“Space Graffiti” Labeled Junk

PUBLISHED: 8:46 PM 26 Jan 2018

“Space Graffiti” Launched, Astronomers Outraged Over Lasting Effect

This has become a battle between the company and astronomers.

Did Rocket Lab launch art or junk?

Rocket Lab, a startup Silicon Valley-funded company, successfully launched a battery-powered and 3-D printed rocket. Its secret payload is now being called “space graffiti.” The company hopes to offer more of this low-cost way to get a satellite into orbit, and they believe that they have developed a vehicle that can be manufactured in high volumes. It is said to be a new age in commercial space exploration.

But the world’s astronomers are upset after the privately owned space company secretly put a “giant disco ball” into orbit. What Rocket Lab is calling the “Humanity Star” is a geodesic sphere that has 65 highly reflective panels. The company claims it will reflect the sun and be visible from anywhere on the planet. It will be the brightest object in the night sky for 9 months before it re-enters the Earth’s atmosphere.

Rocket Lab has stated that they hope it will be a reminder of how fragile the planet is, creating a shared experience for everyone. Certainly, no one meant it to be self-aggrandizing or narcissistic. Hopefully, when it falls back to Earth in 9 months it does not remind us of exactly how fragile life is on the planet.

For now, Astronomers have a different concern – light pollution. Some scientists worry that this sort of incident will become commonplace, with even larger objects. Mike Brown of the California Institute of Technology tweeted, “Wow. Intentionally bright long-term space graffiti. Thanks a lot @RocketLab.”

Caleb Scharf, Director of astrobiology at Columbia University, called it an “invasion,” pointing out that it was “infesting” what we are supposed to cherish. Scharf writes, “Most of us would not think it cute if I stuck a big flashing strobe-light on a polar bear, or emblazoned my company slogan across the perilous upper reaches of Everest.”

This brings to mind the movie Hancock, where the superhero draws a logo on the moon. This “space graffiti” is a reminder that science fiction has a funny way of becoming reality. There should be regulations that prohibit littering in space.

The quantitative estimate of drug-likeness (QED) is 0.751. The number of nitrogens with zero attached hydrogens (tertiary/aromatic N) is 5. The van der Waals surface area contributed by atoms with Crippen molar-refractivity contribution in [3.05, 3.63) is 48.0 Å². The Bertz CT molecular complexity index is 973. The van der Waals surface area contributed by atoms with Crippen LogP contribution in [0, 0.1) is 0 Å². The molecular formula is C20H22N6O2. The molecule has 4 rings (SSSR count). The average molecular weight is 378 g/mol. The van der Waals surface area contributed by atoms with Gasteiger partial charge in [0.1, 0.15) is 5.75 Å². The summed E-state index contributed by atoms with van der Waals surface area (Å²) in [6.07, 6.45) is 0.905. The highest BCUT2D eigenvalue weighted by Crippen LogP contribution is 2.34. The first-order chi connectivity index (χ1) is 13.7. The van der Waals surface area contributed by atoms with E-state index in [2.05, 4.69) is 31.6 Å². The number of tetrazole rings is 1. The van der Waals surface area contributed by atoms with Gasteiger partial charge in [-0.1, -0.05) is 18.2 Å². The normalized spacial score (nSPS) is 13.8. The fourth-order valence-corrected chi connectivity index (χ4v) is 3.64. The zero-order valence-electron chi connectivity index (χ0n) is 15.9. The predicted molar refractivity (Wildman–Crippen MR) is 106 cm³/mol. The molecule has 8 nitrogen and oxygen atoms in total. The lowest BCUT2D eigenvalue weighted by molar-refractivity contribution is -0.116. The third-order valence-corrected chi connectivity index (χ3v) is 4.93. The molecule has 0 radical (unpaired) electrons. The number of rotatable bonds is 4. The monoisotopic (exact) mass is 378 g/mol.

Moon Express, a company that plans on launching its first mission soon, wants to have human colonies on the moon within five years. The deadline for the Google Lunar XPRIZE and the $20 million reward is in March 2018. Moon Express has partnered with Rocket Lab and is using their booster for its Electron rocket.

Mike Hughes, the self-taught rocket scientist and flat Earth believer, plans to launch his own rocket into the atmosphere. He leases a Launchpad in Apple Valley, California. Hughes hopes that he will inspire others to follow him and try their own experiments in space travel or exploration.

There may soon be a need to monitor these types of activities, much like the hobby airports that host the small personal planes which fly around and draw with clouds. At least those displays will go away in a few hours. Just as model rockets hit airplanes and fall back to the ground to unknown places, these hobby astronauts will create more problems than necessary.

There are more menacing issues at hand. North Korea’s ballistic missile test flew twice as high as any satellite in low-earth orbit and went 10 times higher than the International Space Station. It supposedly carried weapons that could reach anywhere in the United States.

New spy satellites are regularly launched, to do who knows what exactly. China also continues to build its satellite network, which is said to be used for navigation.

The powerhouse of commercial space travel and exploration, SpaceX, continues to make incredible leaps forward. Their reusable rockets can now successfully launch into orbit and return to land on the launchpad. While working for the U.S. government, SpaceX carries out secret missions and carries unknown payloads.

As space exploration continues to grow in popularity because of falling costs and new manufacturing possibilities, this will become a greater problem for the people of Earth. Someday, space may well be as polluted and defaced as the inner city.

The Exosphere will be a place where people who are hanging out will long to return to the wilderness, to find where plastic bottles and trash do not litter the landscape. The moonscape will be nothing more magical than suburban sprawl encroaching on the rural towns of America, lined with the same few retail giants that are on every corner. Tyler Durden had it right when he bemoaned the inevitability of “Planet Starbucks.”